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Emotional Engagement: The Future of Hospitality?

Customer Audience Engagement People Connected ArrowsMany of the world’s largest hotel brands will run mystery guest programs either internally or with an inspection company. Traditionally these programs have been designed to monitor factors such as standards service, cleanliness and general condition of the hotel. In many ways mystery programs still include these measures but recently a new factor has been added which is most commonly described as ‘emotional engagement’.

Hotel brands have always understood that 4 walls do not make a hotel and the human element is often what brings success and repeat business through the doors. Standards are still important and play a key role in the ‘guest journey’, however, ‘emotional engagement’ is becoming far more important to the overall guest experience and what makes brands standout from the competition.

So what is emotional engagement?

The dictionary defines emotion as ‘something that causes a reaction’ and is pretty much what hotel brands are trying to achieve through ‘emotional engagement’. In theory a guest should enter your property in a neutral state of mind and the experience should change this in either a positive or negative way. Now, we all know that humans are different and will all enter your hotel with different states of mind. What is important is that your colleagues make every possible effort to improve the state of mind in a positive way through ‘emotional engagement’.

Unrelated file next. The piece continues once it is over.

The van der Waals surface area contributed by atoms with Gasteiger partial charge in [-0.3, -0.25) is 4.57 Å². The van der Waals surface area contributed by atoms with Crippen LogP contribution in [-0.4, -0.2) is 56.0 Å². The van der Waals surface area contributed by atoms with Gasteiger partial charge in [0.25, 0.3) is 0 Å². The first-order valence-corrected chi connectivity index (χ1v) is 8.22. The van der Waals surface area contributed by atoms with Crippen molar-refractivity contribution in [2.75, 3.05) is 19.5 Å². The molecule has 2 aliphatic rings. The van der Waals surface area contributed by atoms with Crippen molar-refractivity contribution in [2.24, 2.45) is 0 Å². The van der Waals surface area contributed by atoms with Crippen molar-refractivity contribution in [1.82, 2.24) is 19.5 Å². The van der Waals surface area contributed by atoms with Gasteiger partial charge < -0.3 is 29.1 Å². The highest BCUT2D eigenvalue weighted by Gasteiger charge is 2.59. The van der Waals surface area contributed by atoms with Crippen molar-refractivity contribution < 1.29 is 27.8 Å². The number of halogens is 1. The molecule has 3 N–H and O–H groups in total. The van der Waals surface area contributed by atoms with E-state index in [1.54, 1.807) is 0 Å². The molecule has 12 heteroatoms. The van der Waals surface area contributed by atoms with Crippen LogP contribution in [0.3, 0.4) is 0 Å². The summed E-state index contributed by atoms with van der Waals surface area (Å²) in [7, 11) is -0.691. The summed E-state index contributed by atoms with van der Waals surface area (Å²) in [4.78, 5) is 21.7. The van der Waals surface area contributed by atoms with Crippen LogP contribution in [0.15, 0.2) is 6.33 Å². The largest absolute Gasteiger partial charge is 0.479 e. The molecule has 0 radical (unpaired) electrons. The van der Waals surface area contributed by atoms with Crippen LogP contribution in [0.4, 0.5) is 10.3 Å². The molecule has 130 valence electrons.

How can it be measured?

Hotel inspectors/mystery guests will always measure ‘emotional engagement’ from a neutral point of view and provide a score based on a professional opinion.Questions such as ‘did the colleague smile and greet you in a friendly manner’, ‘did the colleague engagement in personalised conversation?’, ‘did the colleague make eye contact’ and ‘did the colleague bid a fond farewell and welcome you back’ will be used to measure ‘emotional engagement’.

These questions, along with other factors such as ambiance, the flow of service and the general environment will determine the ‘emotional engagement’ score which will either improve or reduce the experience for a guest. This should give you a good idea of how a normal guest would feel in the given situation. Your guests will obviously not be measuring you using the same system but many of the suggestions below will help to improve the ‘emotional’ experience of your guests in a positive way.

So how can you help your colleagues improve ‘emotional engagement’ in your hotel?

Where does it start?

Remember that in theory your guests should enter your hotel in a neutral state of mind and we know that this may not always be the case. So do everything you can before the guest arrives at your property to make sure that they are in a great state of mind. Your reservations and sales teams should ensure that your guest is comfortable from every angle before arriving at your hotel. Do they have directions? Do you know the flight time? Will someone meet the guest? Can you book dinner on the first night in advance? Can you offer any other service which are personal to your hotel and will you give a courtesy call prior to arrival?